Confronting a deadly pandemic
Over 39 million people were living with the human immunodeficiency virus (HIV) at the end of 2022, the majority of them in sub-Saharan Africa. While there is no cure for HIV, a combination of drugs, known as antiretrovirals (ARVs), enable people to live longer, healthier lives if taken regularly. The cost of first-line drugs is now cheaper than ever, but efforts are still needed to ensure everyone who is living with HIV receives treatment.
Globally, 29.8 million people living with HIV were receiving ARVs in 2022. This equates to a global ARV coverage rate of 76 per cent. However, only 57 per cent of children were receiving ARV treatment at the end of 2022. (All figures UNAIDS)
Worldwide, around 14 per cent of people currently infected with the virus don't know their HIV status. In West and Central Africa, one in five people living with HIV didn't know their HIV-positive status at the end of 2022. Once someone is diagnosed with the disease, viral load monitoring - measuring the levels of HIV virus in the blood - is essential to measure whether treatment is working. While annual viral load tests are standard in wealthy countries, access in developing countries still lags far behind.
There is no cure for HIV, although life-long treatment using combinations of drugs known as antiretrovirals (ARVs) helps manage the virus and enables people to live longer, healthier lives if taken regularly. While 22 million more people are on treatment today than in 2010, deadly treatment gaps still exist, especially among children. In the Middle East and North Africa; in the latter, only half of people living with HIV receive ARVs, while the number in Eastern Europe and Central Asia is 51 per cent.
While most people living with HIV can stay healthy on first-line antiretrovirals - which cost around US$63 per person per year – some people develop resistance to this regimen and have to switch to second-line regimens. But the price of doing so is high - literally. Second- and third-line regimens are over four times the price of first-line regimens.
In conflict settings and when people are displaced, ensuring the continuity of care for people with HIV - including long-term supply of drugs - can be difficult. Logistical and security issues are barriers for both our teams and patients in ensuring that people living with HIV can access the care and treatment they need to stay healthy. In Yemen, providing uninterrupted treatment during years of war has proved logistically challenging - and dangerous to our staff and patients.
So called ‘key populations’, or groups of people, include people who are disproportionately affected by HIV, including sex workers, people who inject drugs, men who have sex with men, and prisoners. Despite their higher risk of acquiring HIV, these key groups are often excluded from accessing HIV treatment and prevention as well as comprehensive health services. Stigma, discrimination, social exclusion, violence and criminalisation are part of their daily struggles. In Mozambique, MSF provides packages of HIV and sexual and reproductive healthcare services for sex workers and men who have sex with men in key sites.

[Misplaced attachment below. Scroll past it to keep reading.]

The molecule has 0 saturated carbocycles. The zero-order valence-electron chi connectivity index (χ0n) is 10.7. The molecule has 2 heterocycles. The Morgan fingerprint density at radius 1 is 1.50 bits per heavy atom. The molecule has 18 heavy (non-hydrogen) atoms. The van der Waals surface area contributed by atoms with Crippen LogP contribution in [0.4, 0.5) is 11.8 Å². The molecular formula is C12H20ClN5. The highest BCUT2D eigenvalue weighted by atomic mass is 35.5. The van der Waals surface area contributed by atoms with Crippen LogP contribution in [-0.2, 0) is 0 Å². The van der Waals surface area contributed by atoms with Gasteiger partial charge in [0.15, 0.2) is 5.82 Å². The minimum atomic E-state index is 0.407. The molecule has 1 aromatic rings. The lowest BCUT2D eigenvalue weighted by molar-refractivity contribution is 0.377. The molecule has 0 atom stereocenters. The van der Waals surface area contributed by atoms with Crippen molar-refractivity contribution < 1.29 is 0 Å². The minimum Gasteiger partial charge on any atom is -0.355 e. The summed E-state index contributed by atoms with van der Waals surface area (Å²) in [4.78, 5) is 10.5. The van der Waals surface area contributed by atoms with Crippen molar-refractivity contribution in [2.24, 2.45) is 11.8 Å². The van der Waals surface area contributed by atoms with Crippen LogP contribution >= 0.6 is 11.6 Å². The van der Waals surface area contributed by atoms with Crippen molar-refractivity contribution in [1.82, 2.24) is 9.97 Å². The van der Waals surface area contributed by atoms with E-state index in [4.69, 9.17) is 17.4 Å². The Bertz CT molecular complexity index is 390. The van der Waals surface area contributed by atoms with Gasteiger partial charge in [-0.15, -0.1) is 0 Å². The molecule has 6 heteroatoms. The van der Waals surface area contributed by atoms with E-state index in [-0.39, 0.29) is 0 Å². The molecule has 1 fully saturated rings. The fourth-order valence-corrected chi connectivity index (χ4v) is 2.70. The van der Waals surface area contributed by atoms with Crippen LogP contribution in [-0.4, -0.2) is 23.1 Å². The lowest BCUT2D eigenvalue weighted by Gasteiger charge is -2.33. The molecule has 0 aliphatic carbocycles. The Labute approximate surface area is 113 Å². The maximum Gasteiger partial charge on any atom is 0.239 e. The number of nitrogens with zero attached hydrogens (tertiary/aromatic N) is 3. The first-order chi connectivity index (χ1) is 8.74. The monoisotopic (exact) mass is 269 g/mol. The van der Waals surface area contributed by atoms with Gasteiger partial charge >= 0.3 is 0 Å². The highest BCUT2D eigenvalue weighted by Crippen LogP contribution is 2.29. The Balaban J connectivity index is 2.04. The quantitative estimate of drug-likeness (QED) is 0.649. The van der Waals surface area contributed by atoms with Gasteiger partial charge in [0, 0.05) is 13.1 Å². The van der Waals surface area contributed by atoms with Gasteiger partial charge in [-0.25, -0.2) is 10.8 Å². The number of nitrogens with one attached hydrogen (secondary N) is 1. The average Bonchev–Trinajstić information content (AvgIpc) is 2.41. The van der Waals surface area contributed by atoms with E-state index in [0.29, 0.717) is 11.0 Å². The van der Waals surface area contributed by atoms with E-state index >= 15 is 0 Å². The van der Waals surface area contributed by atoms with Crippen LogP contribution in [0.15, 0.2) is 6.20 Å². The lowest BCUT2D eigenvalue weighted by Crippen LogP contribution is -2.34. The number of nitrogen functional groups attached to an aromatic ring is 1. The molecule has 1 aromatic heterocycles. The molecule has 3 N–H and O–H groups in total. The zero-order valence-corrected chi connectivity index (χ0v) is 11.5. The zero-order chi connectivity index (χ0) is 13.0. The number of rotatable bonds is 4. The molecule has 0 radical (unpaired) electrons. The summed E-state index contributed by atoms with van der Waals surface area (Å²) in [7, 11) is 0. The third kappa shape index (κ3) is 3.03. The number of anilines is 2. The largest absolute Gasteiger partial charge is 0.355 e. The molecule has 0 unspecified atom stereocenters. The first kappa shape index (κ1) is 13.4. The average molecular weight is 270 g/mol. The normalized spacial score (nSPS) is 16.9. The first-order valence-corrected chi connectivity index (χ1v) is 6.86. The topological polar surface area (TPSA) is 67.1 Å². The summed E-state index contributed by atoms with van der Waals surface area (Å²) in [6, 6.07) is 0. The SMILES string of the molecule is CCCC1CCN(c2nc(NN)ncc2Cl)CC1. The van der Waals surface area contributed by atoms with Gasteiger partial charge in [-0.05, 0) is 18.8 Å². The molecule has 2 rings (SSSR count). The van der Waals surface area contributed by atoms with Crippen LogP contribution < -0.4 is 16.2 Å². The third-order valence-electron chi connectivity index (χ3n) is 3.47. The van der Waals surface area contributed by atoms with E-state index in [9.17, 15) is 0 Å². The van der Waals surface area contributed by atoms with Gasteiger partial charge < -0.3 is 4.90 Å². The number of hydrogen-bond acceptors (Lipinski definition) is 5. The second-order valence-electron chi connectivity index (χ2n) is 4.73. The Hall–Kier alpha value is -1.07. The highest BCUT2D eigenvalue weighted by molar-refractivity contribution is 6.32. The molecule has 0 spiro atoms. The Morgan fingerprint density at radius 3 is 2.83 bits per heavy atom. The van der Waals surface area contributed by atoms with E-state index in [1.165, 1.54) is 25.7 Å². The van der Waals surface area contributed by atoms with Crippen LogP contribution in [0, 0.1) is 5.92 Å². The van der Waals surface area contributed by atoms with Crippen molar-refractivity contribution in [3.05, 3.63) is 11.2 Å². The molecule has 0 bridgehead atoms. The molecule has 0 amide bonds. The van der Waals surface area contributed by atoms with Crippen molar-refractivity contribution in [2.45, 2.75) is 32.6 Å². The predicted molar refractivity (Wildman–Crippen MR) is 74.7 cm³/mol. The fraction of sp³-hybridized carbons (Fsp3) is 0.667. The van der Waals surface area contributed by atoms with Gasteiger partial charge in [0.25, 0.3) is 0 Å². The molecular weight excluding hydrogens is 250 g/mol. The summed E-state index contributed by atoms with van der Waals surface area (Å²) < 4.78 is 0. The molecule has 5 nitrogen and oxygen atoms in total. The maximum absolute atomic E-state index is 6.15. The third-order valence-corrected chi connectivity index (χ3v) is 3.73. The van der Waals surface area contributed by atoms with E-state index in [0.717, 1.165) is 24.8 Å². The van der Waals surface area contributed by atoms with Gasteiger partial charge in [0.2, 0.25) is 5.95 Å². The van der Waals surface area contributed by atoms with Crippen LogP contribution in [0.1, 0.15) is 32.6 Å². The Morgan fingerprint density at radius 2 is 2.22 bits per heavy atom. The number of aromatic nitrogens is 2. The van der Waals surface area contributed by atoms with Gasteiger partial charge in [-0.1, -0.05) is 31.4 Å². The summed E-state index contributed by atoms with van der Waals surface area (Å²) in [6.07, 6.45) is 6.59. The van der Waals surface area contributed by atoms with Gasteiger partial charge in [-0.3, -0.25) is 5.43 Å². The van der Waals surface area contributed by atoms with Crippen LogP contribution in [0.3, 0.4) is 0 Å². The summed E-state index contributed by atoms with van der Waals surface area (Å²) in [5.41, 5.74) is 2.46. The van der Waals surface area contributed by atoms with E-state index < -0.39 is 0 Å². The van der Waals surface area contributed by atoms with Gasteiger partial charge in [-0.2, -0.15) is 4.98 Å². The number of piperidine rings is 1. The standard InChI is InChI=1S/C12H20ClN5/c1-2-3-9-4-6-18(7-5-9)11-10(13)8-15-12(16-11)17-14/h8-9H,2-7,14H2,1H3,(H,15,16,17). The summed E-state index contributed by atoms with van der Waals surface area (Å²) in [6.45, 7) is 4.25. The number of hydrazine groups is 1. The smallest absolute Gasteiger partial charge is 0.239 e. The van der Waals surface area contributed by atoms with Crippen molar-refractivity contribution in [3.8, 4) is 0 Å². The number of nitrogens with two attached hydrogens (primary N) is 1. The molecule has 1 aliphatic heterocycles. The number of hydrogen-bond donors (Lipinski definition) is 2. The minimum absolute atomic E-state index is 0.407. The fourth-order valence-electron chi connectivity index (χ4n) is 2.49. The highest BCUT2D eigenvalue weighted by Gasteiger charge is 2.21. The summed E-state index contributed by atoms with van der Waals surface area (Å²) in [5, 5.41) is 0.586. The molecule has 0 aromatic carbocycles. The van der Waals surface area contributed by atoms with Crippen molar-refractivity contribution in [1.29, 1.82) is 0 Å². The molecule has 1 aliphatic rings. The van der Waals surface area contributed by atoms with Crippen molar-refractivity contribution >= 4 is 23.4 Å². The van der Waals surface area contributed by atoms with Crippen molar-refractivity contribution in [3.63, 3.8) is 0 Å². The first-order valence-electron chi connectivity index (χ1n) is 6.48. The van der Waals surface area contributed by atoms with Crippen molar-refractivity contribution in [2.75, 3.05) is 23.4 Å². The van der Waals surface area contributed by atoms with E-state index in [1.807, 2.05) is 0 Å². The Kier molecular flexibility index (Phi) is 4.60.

HIV lowers the body's immune response, and without effective treatment, leaves people living with the disease much more vulnerable to deadly opportunistic infections like tuberculosis (TB). TB is the single biggest killer of people living with HIV, accounting for the death of 214,000 people living with HIV in 2020.
MSF ends support to HIV programme in Arua after more than 20 years
MSF closes chapter on 25-year-old HIV/AIDS project in Malawi
Pharmaceutical company ViiV must provide transparency on HIV prevention drug
HIV/AIDS in DRC: Behind the progress, huge challenges remain
Countries must re-engage on HIV, TB and malaria or risk seeing everything undone
MSF at AIDS 2022
Vaccinating people with comorbidities in South Africa
Myanmar: Political turmoil threatens HIV care
DRC: People are still dying unnecessarily from HIV
Research & Publications
Burden sharing or burden shifting? How the HIV/TB response is being derailed
Treatment scale-down ahead?
Stopping Senseless Deaths: Overcoming access barriers to affordable, lifesaving diagnostics and treatments for HIV and opportunistic infections
Towards Peer-Led HIV and SRH Services for Sex Workers and Men Having Sex with Men
Left behind by the HIV response - Kinshasa
MSF at IAS 2017
MSF publishes study on the accuracy of HIV rapid diagnostic tests
Untangling the Web of Antiretroviral Price Reductions 18th Edition
Fight against HIV doomed to fail without urgent focus on West and Central Africa
HIV: Antiretroviral drugs fail to consistently reach patients in countries most affected by HIV/AIDS
MSF HIV/AIDS Researchfieldresearch.msf.org
We produce important research based on our field experience. So far, we have published articles in over 100 peer-reviewed journals. These articles have often changed clinical practice and have been used for humanitarian advocacy. Read all our HIV/AIDS-related articles on our dedicated Field Research website.